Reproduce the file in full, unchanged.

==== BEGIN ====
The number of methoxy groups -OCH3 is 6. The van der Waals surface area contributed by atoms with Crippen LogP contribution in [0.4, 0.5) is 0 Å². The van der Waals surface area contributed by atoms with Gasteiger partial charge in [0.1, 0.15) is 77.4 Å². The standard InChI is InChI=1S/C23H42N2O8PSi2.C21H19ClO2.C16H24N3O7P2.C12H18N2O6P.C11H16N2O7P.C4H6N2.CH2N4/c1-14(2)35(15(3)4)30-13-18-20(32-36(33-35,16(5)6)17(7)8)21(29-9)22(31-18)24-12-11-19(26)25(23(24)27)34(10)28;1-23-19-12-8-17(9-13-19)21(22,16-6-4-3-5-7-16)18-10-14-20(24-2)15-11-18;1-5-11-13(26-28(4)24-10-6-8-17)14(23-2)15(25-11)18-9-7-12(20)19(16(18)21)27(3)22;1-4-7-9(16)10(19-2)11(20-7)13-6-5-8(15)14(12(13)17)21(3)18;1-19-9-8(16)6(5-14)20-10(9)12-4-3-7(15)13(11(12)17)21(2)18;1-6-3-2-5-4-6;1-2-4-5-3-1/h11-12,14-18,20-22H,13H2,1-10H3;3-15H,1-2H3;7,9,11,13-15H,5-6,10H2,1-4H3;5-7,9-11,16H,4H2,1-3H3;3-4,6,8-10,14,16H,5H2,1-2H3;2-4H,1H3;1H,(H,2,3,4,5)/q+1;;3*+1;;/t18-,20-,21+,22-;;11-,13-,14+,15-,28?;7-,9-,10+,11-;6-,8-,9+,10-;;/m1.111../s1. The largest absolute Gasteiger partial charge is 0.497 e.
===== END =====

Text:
The number of methoxy groups -OCH3 is 6. The van der Waals surface area contributed by atoms with Crippen LogP contribution in [0.4, 0.5) is 0 Å². The van der Waals surface area contributed by atoms with Gasteiger partial charge in [0.1, 0.15) is 77.4 Å². The standard InChI is InChI=1S/C23H42N2O8PSi2.C21H19ClO2.C16H24N3O7P2.C12H18N2O6P.C11H16N2O7P.C4H6N2.CH2N4/c1-14(2)35(15(3)4)30-13-18-20(32-36(33-35,16(5)6)17(7)8)21(29-9)22(31-18)24-12-11-19(26)25(23(24)27)34(10)28;1-23-19-12-8-17(9-13-19)21(22,16-6-4-3-5-7-16)18-10-14-20(24-2)15-11-18;1-5-11-13(26-28(4)24-10-6-8-17)14(23-2)15(25-11)18-9-7-12(20)19(16(18)21)27(3)22;1-4-7-9(16)10(19-2)11(20-7)13-6-5-8(15)14(12(13)17)21(3)18;1-19-9-8(16)6(5-14)20-10(9)12-4-3-7(15)13(11(12)17)21(2)18;1-6-3-2-5-4-6;1-2-4-5-3-1/h11-12,14-18,20-22H,13H2,1-10H3;3-15H,1-2H3;7,9,11,13-15H,5-6,10H2,1-4H3;5-7,9-11,16H,4H2,1-3H3;3-4,6,8-10,14,16H,5H2,1-2H3;2-4H,1H3;1H,(H,2,3,4,5)/q+1;;3*+1;;/t18-,20-,21+,22-;;11-,13-,14+,15-,28?;7-,9-,10+,11-;6-,8-,9+,10-;;/m1.111../s1. The largest absolute Gasteiger partial charge is 0.497 e.